A retelling of a traditional Eritrean tale in which a young goatherd disobeys his father by inadvertently trading away the board game that was supposed to keep him out of trouble.
Ondu-ahlem carefully trains his pigeons and prepares them for the day when he and other Ethiopian boys test the homing instinct and loyalty of their precious birds.
An Ethiopian boy finds his life endangered when he discovers that a disguised blacksmith, not a leopard, is responsible for a great many missing cattle in the area.
Omer likes playing outside in the garden, in the kitchen, in the sitting room or in his bedroom – in fact he likes playing all around the house. But there are always other things going on in these places and he’s often interrupted by his brothers and sisters, or his mum and dad. However, there’s one special place Omer can go and play – somewhere where no one else goes. And this is Omer’s favorite place of all . . .
Helen needs some special shoes for her aunty’s wedding. She tries on all kinds of shoes at home, but some are too big and some are too small – and none of them are special sparkly shoes. So Helen and her mum take a trip to the market to see if they can find the perfect pair of shoes for Helen.
Fourteen-year-old Alem Kelo adjusts to life as a foster child seeking asylum in London, while his Eritrean mother and Ethiopian father work for peace between their homelands in Africa.
In an anthology of words and drawings compiled by a United Nations relief worker, refugee children from Somalia, the Sudan, and Ethiopia share their feelings about their loss of their homes and their families.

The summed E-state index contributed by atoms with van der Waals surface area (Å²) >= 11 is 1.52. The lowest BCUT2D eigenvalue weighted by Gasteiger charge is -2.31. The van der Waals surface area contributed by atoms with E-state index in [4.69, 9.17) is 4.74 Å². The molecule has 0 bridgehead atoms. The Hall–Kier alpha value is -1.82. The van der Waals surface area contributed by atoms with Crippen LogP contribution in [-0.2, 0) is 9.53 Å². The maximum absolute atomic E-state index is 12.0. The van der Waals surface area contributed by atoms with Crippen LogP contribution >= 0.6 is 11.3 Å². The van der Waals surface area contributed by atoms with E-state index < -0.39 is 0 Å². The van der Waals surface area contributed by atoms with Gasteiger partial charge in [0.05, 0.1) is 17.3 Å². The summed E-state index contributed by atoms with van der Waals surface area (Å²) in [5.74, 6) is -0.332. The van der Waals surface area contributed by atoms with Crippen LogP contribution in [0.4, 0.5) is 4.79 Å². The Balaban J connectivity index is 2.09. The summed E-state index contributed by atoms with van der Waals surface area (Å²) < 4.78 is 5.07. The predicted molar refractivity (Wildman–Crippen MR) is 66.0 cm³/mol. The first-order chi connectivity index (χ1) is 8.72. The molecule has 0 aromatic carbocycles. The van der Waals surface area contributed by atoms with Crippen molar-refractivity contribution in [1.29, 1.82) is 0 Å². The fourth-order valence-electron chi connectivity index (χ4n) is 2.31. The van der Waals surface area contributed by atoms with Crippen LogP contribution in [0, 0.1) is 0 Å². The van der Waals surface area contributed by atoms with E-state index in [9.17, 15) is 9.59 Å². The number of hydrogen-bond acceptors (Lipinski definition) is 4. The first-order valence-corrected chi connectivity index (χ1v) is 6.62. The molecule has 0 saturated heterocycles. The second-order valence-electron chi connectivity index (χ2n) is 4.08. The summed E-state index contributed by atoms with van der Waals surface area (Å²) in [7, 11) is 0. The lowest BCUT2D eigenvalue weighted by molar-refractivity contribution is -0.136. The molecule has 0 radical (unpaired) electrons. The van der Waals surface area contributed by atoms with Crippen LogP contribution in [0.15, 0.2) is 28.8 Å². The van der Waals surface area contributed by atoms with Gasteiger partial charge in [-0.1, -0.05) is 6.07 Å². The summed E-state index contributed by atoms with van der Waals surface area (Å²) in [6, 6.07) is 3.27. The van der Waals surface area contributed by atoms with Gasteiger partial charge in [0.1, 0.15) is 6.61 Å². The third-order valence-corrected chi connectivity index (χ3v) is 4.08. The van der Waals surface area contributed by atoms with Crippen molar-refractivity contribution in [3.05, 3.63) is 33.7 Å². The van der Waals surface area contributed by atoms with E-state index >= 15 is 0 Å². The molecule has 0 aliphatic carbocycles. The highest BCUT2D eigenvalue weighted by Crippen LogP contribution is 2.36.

A collection of folktales from the nine tribes of Ethiopia, along with two stories from Ethiopia’s religious traditions.
Her grandfather finds a clever way to help an impatient young Ethiopian girl get to know her father’s new wife.
One girl’s harrowing trek from exile and slavery to hope in a new land — all based on a true story. In the early 1980s, thousands of Ethiopian Jews fled the civil unrest, famine and religious persecution of their native land in the hopes of being reunited in Jerusalem, their spiritual homeland, with its promises of a better life. Wuditu and her family risk their lives to make this journey, which leads them to a refugee camp in Sudan, where they are separated. Terrified, 15-year-old Wuditu makes her way back to Ethiopia alone. “Don’t give up, Wuditu! Be strong!” The words of her little sister come to Wuditu in a dream and give her the courage to keep going. Wuditu must find someone to give her food and shelter or she will surely die. Finally Wuditu is offered a solution: working as a servant. However, she quickly realizes that she has become a slave. With nowhere else to go, she stays — until the villagers discover that she is a falasha, a hated Jew. Only her dream of one day being reunited with her family gives her strength — until the arrival of a stranger heralds hope and a new life in Israel. With her graceful long neck, Wuditu is affectionately called “the giraffe.” And like the giraffe who has no voice, she must suffer in silence. Based on real events, Wuditu’s story mirrors the experiences of thousands of Ethiopian Jews.